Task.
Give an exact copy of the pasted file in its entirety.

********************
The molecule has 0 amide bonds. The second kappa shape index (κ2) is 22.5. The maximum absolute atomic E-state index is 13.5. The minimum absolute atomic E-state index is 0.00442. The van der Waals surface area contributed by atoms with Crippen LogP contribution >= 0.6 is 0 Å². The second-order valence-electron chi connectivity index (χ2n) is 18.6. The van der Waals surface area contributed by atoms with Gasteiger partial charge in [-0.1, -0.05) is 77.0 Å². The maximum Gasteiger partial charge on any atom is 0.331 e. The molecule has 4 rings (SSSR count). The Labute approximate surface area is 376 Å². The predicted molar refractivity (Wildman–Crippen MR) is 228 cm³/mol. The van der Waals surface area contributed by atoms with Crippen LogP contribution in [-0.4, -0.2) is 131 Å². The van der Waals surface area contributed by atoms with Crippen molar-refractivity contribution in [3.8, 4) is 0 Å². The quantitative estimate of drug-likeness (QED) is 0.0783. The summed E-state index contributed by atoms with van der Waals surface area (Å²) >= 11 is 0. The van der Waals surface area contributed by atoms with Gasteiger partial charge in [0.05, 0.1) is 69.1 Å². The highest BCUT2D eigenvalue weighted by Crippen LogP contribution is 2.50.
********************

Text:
The molecule has 0 amide bonds. The second kappa shape index (κ2) is 22.5. The maximum absolute atomic E-state index is 13.5. The minimum absolute atomic E-state index is 0.00442. The van der Waals surface area contributed by atoms with Crippen LogP contribution >= 0.6 is 0 Å². The second-order valence-electron chi connectivity index (χ2n) is 18.6. The van der Waals surface area contributed by atoms with Gasteiger partial charge in [-0.1, -0.05) is 77.0 Å². The maximum Gasteiger partial charge on any atom is 0.331 e. The molecule has 4 rings (SSSR count). The Labute approximate surface area is 376 Å². The predicted molar refractivity (Wildman–Crippen MR) is 228 cm³/mol. The van der Waals surface area contributed by atoms with Crippen LogP contribution in [-0.4, -0.2) is 131 Å². The van der Waals surface area contributed by atoms with Crippen molar-refractivity contribution in [3.8, 4) is 0 Å². The quantitative estimate of drug-likeness (QED) is 0.0783. The summed E-state index contributed by atoms with van der Waals surface area (Å²) >= 11 is 0. The van der Waals surface area contributed by atoms with Gasteiger partial charge in [0.05, 0.1) is 69.1 Å². The highest BCUT2D eigenvalue weighted by Crippen LogP contribution is 2.50.